Based on my time in academia, I would have thought funding for research was difficult to come by. Apparently, funding is no problem at the Georgia Institute of Technology, where researchers have been busy watching animals poo and examining said poo – all in the name of science, of course. Anything for science.
The study was led by Patricia Yang, whose interests include “the flow inside animal bodies including urination, defecation, and digestion.” I wonder if she’s single. After carefully examining twenty-three different varieties of mammal poop and spending hours watching the poor animals do their dirty business, Yang and her co-researchers claim their data shows that all mammals, small and great, defecate at nearly the same rate: around 12 seconds.
According to their data published in the appropriately-named journal Soft Matter, the researchers believe this consistency is due to the layers of mucus that line the intestines of all mammals:
Feces slide along the large intestine by a layer of mucus, similar to a sled sliding through a chute. Larger animals have not only more feces but also thicker mucus layers, which facilitate their ejection. Our model accounts for the shorter and longer defecation times associated with diarrhea and constipation, respectively.
Their data shows that 66% of animals spend between 5 and 19 seconds to defecate even though larger animals such as elephants can vacate up to a thousand times more volume than, say, a dog can. That means the larger the animal, the faster the fecal matter flows.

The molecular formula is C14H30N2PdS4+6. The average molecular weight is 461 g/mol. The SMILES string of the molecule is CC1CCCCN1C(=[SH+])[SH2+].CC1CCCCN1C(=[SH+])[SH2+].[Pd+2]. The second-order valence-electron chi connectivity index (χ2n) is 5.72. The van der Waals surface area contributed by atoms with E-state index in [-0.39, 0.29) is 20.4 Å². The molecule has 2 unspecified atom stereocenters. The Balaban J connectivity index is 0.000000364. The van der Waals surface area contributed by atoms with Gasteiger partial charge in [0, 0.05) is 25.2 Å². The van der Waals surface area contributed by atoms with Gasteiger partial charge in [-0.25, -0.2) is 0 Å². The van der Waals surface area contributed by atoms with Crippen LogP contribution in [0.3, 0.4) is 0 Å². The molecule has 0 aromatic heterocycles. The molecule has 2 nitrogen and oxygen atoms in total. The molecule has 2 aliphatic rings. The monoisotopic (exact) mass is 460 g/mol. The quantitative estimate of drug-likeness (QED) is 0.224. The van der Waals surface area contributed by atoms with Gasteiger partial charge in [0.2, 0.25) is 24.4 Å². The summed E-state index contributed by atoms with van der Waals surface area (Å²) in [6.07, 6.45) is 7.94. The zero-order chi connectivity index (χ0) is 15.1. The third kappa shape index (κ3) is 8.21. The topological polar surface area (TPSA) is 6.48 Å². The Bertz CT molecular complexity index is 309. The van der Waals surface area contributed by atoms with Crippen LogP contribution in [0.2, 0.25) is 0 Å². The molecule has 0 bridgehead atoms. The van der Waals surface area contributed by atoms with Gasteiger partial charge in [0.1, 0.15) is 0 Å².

The researchers also had the stomachs (and noses) to test the densities and buoyancies of various mammal’s stool samples, sorting them into categories such as “floaters” and “sinkers” after tossing them in a special blender:
We also placed the feces in a device called a “rheometer,” a precision blender that can measure the properties of liquid-like and solid-like materials such as chocolate and shampoo. […] We learned that most elephants and other herbivores create “floaters” while most tigers and other carnivores create “sinkers.” Inadvertently, we also ranked feces from most to least smelly, starting with tiger and rhino and going all the way to panda.
Poor pandas. They just can’t catch a break. Of course, there is a standard deviation of 7 seconds in their data. That’s quite a bit of variance for a sample size of only 23. However, given that the body masses of mammals can vary by several orders of magnitude, it is rather surprising (I guess?) that the itsy-bitsy bowels of mice and the cavernous colons of elephants take roughly the same amount of time to vacate. Just wait until they learn to use smartphones. Those 12 seconds will become 20 Reddit-filled minutes.